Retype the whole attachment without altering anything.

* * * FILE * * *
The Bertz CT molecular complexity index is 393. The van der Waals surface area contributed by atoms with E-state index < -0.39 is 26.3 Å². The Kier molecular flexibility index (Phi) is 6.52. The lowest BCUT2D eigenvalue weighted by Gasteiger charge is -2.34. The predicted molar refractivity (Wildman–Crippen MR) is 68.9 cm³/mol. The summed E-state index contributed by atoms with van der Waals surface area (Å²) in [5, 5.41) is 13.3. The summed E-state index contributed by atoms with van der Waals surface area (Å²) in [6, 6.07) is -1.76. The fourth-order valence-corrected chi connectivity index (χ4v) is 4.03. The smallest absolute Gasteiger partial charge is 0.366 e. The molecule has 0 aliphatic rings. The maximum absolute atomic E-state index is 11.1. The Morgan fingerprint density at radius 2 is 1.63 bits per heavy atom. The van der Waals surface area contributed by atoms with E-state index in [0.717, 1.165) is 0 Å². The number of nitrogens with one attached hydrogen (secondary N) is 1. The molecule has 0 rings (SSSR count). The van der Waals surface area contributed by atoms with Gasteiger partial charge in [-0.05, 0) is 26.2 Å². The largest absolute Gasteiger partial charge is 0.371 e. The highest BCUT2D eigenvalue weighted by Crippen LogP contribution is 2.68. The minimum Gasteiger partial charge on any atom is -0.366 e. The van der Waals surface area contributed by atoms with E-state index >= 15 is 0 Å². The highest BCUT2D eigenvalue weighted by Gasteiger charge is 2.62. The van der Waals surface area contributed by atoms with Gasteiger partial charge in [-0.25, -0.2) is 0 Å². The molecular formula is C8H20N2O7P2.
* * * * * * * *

The Bertz CT molecular complexity index is 393. The van der Waals surface area contributed by atoms with E-state index < -0.39 is 26.3 Å². The Kier molecular flexibility index (Phi) is 6.52. The lowest BCUT2D eigenvalue weighted by Gasteiger charge is -2.34. The predicted molar refractivity (Wildman–Crippen MR) is 68.9 cm³/mol. The summed E-state index contributed by atoms with van der Waals surface area (Å²) in [5, 5.41) is 13.3. The summed E-state index contributed by atoms with van der Waals surface area (Å²) in [6, 6.07) is -1.76. The fourth-order valence-corrected chi connectivity index (χ4v) is 4.03. The smallest absolute Gasteiger partial charge is 0.366 e. The molecule has 0 aliphatic rings. The maximum absolute atomic E-state index is 11.1. The Morgan fingerprint density at radius 2 is 1.63 bits per heavy atom. The van der Waals surface area contributed by atoms with E-state index in [0.717, 1.165) is 0 Å². The number of nitrogens with one attached hydrogen (secondary N) is 1. The molecule has 0 rings (SSSR count). The van der Waals surface area contributed by atoms with Gasteiger partial charge in [-0.05, 0) is 26.2 Å². The largest absolute Gasteiger partial charge is 0.371 e. The highest BCUT2D eigenvalue weighted by Crippen LogP contribution is 2.68. The minimum Gasteiger partial charge on any atom is -0.366 e. The van der Waals surface area contributed by atoms with E-state index >= 15 is 0 Å². The highest BCUT2D eigenvalue weighted by Gasteiger charge is 2.62. The van der Waals surface area contributed by atoms with Gasteiger partial charge in [-0.25, -0.2) is 0 Å². The molecular formula is C8H20N2O7P2.